The present study is the first to report an increase of BDNF in patients with cluster headache. Surprisingly, elevated BDNF levels were detected not only during cluster bouts but also outside bouts. Increased CGRP levels were reported in cluster headache patients in jugular venous blood samples, indicating trigeminal activation [36]. Since BDNF is co-expressed with CGRP in trigeminal ganglion neurons, increased BDNF levels might indicate trigeminal activation [8, 9]. In a study by Di Piero et al. [37] pain stimulation in cluster patients outside bouts revealed a pathological response in cerebral blood flow compared with healthy controls suggesting that alterations in pain processing are also present outside active cluster periods. Elevation of BDNF during and outside cluster bouts might result from continuous trigeminal activation in cluster headache patients, which should be investigated in future trials.

This study is limited by the small size of the patient group with frequent episodic tension-type headache. However, all patients were recruited from two specialized headache outpatient clinics, where the patient population is rather focused on chronic but on episodic tension-type headache. Moreover, many patients with tension-type headache seen in specialized headache centers suffer from medication overuse headache and were thus not eligible for study participation according to the predefined study protocol. We were not able to include a higher number of patients with cluster headache during cluster attacks. This was mainly caused by the fact that cluster attacks showed an average duration of 75 min and face-to-face patient contact was often not possible within that time period.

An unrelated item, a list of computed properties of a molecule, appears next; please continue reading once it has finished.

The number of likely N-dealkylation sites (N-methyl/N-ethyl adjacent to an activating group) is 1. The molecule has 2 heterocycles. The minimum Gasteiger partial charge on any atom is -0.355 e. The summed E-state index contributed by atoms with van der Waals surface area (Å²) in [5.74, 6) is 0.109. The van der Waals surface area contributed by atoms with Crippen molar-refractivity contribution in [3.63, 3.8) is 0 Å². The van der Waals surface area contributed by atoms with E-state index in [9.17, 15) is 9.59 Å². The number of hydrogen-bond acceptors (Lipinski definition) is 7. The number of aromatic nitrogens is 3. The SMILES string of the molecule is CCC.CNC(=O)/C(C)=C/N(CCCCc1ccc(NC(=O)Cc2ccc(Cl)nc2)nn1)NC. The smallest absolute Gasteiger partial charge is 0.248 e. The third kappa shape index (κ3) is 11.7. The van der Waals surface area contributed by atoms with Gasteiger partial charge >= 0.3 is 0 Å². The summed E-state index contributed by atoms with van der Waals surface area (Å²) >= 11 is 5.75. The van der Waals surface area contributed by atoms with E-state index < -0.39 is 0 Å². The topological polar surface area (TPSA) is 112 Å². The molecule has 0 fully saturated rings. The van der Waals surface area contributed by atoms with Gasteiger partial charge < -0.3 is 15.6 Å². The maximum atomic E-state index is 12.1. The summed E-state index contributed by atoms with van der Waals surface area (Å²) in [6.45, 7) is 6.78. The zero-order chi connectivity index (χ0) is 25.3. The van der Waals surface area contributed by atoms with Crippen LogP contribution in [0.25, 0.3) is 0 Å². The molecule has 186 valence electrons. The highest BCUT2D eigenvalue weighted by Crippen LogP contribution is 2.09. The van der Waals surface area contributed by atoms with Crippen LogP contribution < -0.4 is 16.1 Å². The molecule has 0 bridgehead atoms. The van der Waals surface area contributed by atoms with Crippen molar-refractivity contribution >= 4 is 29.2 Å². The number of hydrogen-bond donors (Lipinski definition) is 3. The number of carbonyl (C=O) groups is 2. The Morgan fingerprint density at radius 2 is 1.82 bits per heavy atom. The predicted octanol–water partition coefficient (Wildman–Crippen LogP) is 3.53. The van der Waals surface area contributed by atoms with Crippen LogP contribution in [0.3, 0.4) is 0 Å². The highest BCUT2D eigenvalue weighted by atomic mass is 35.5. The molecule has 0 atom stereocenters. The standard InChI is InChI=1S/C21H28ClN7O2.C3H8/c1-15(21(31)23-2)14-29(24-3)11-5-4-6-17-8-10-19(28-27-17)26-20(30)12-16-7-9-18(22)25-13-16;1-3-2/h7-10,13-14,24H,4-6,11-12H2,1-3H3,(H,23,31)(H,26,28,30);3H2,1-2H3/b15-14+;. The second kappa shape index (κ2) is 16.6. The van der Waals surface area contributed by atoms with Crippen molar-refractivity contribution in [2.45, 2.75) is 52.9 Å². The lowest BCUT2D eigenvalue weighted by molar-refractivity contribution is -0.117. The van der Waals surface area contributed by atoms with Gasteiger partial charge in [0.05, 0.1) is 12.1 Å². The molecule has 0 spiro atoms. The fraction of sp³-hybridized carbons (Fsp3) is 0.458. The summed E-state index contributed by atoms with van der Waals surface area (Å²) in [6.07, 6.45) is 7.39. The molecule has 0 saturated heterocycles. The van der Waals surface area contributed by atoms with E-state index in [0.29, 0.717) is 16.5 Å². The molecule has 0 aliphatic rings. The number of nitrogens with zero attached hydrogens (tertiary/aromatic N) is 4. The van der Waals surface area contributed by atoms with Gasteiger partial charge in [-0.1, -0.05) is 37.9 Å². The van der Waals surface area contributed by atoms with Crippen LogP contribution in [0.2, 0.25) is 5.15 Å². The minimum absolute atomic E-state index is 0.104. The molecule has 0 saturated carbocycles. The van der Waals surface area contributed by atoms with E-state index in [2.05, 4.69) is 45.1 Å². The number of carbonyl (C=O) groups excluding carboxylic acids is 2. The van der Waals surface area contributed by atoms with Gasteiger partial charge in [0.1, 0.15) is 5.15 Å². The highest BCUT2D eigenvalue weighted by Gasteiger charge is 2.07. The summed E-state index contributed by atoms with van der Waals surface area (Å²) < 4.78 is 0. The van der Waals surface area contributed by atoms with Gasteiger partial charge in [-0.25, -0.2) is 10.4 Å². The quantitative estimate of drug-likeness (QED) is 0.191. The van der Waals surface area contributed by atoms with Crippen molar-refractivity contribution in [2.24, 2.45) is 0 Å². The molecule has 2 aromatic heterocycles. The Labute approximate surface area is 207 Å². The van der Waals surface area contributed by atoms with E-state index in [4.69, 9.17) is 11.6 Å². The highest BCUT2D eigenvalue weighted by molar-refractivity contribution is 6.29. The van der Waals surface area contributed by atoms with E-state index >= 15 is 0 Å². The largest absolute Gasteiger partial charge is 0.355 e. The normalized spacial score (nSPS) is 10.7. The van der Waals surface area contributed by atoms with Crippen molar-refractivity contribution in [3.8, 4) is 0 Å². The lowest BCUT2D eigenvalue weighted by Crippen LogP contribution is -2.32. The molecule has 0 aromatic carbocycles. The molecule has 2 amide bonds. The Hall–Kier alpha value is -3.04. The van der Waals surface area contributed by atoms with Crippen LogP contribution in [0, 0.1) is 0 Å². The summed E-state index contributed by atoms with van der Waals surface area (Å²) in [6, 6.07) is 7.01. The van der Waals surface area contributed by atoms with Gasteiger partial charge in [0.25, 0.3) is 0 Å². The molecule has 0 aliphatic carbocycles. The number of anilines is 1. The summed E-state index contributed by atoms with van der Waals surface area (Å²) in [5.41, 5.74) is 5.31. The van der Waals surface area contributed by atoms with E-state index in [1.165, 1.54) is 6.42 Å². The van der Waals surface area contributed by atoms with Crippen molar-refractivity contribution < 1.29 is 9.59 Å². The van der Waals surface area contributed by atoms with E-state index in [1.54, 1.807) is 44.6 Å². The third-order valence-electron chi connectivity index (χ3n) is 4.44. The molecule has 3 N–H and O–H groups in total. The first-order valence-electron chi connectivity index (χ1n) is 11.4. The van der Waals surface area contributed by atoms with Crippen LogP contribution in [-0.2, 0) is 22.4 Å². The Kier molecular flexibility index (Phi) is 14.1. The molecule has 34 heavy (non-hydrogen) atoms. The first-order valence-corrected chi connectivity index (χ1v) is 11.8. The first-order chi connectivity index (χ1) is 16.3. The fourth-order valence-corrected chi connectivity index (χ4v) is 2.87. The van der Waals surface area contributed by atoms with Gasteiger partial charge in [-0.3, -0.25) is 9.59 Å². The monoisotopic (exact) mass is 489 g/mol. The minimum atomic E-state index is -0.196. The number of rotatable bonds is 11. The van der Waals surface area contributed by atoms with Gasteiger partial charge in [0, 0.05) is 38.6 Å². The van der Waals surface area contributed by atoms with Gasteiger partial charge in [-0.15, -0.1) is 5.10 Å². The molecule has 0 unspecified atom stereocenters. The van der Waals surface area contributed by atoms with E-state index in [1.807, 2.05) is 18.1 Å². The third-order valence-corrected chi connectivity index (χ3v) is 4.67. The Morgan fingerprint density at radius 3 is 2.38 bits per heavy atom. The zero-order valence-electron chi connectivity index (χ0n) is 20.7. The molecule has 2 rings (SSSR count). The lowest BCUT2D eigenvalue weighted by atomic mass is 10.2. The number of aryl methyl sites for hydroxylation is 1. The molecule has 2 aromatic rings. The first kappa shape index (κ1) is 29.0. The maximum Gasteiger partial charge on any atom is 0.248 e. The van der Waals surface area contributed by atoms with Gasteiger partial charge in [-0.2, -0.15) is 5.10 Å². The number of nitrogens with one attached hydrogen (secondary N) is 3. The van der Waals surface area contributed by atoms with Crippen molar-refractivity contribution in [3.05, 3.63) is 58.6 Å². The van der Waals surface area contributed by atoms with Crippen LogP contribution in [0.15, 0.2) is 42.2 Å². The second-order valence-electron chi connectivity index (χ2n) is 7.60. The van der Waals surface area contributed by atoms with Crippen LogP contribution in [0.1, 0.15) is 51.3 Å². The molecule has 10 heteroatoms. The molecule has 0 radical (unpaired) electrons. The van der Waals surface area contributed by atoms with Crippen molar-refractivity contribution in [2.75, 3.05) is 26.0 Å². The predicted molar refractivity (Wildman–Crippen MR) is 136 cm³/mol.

Various studies suggest the involvement of BDNF in pain processing and peripheral as well as central sensitization [38, 39]. This is the first study to show elevation of BDNF in both migraine and cluster patients. Our results underline the important role of this neurotrophic factor in nociceptive pathways.


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C.G. received speaker’s honoraria from Berlin Chemie AG (Germany), MSD (Germany), Boehringer Ingelheim (Germany) and Allergan (Germany). C.G. received a travel grant from Medronic (Germany). G.B. received speaker’s honoraria from Menarini Pharma (Austria), Astra Zeneca (Austria), Allergan (Austria). DH received a scientific grant from Grünenthal (Germany). This research received no specific grant from any funding agency in the public, commercial, or not-for-profit sectors.

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Correspondence to Marlene Fischer.

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Fischer, M., Wille, G., Klien, S. et al. Brain-derived neurotrophic factor in primary headaches. J Headache Pain 13, 469–475 (2012).

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  • Migraine
  • Cluster headache
  • Tension-type headache
  • Brain-derived neurotrophic factor